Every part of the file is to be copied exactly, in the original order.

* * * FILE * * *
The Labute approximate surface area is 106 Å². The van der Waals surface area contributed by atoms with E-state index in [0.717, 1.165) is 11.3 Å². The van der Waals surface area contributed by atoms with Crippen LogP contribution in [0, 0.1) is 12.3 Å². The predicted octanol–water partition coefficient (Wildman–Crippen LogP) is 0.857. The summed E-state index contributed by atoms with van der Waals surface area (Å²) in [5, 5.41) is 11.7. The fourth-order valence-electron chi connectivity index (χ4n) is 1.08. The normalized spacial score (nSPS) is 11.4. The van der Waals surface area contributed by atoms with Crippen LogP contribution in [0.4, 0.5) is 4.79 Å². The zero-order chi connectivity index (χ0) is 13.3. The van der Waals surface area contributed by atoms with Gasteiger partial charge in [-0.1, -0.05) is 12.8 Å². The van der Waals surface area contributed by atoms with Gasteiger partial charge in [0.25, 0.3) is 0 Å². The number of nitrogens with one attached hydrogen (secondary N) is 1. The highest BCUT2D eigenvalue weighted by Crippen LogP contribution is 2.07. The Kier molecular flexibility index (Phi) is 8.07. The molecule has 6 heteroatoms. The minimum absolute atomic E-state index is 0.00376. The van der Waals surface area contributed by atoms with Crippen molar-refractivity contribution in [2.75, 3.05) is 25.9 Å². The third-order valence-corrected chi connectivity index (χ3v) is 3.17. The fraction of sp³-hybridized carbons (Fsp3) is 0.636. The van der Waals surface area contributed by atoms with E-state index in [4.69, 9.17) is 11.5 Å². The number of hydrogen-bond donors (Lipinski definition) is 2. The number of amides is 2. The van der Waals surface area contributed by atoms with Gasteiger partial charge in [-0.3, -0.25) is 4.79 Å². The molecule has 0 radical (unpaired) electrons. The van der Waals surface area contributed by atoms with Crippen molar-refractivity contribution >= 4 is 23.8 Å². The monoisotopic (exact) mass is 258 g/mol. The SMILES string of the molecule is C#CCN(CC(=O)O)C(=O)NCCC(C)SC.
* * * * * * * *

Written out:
The Labute approximate surface area is 106 Å². The van der Waals surface area contributed by atoms with E-state index in [0.717, 1.165) is 11.3 Å². The van der Waals surface area contributed by atoms with Crippen LogP contribution in [0, 0.1) is 12.3 Å². The predicted octanol–water partition coefficient (Wildman–Crippen LogP) is 0.857. The summed E-state index contributed by atoms with van der Waals surface area (Å²) in [5, 5.41) is 11.7. The fourth-order valence-electron chi connectivity index (χ4n) is 1.08. The normalized spacial score (nSPS) is 11.4. The van der Waals surface area contributed by atoms with Crippen LogP contribution in [0.4, 0.5) is 4.79 Å². The zero-order chi connectivity index (χ0) is 13.3. The van der Waals surface area contributed by atoms with Gasteiger partial charge in [-0.1, -0.05) is 12.8 Å². The van der Waals surface area contributed by atoms with Gasteiger partial charge in [0.25, 0.3) is 0 Å². The number of nitrogens with one attached hydrogen (secondary N) is 1. The highest BCUT2D eigenvalue weighted by Crippen LogP contribution is 2.07. The Kier molecular flexibility index (Phi) is 8.07. The molecule has 6 heteroatoms. The minimum absolute atomic E-state index is 0.00376. The van der Waals surface area contributed by atoms with Crippen molar-refractivity contribution in [2.75, 3.05) is 25.9 Å². The third-order valence-corrected chi connectivity index (χ3v) is 3.17. The fraction of sp³-hybridized carbons (Fsp3) is 0.636. The van der Waals surface area contributed by atoms with E-state index in [4.69, 9.17) is 11.5 Å². The number of hydrogen-bond donors (Lipinski definition) is 2. The number of amides is 2. The van der Waals surface area contributed by atoms with Gasteiger partial charge in [-0.3, -0.25) is 4.79 Å². The molecule has 0 radical (unpaired) electrons. The van der Waals surface area contributed by atoms with Crippen molar-refractivity contribution >= 4 is 23.8 Å². The monoisotopic (exact) mass is 258 g/mol. The SMILES string of the molecule is C#CCN(CC(=O)O)C(=O)NCCC(C)SC.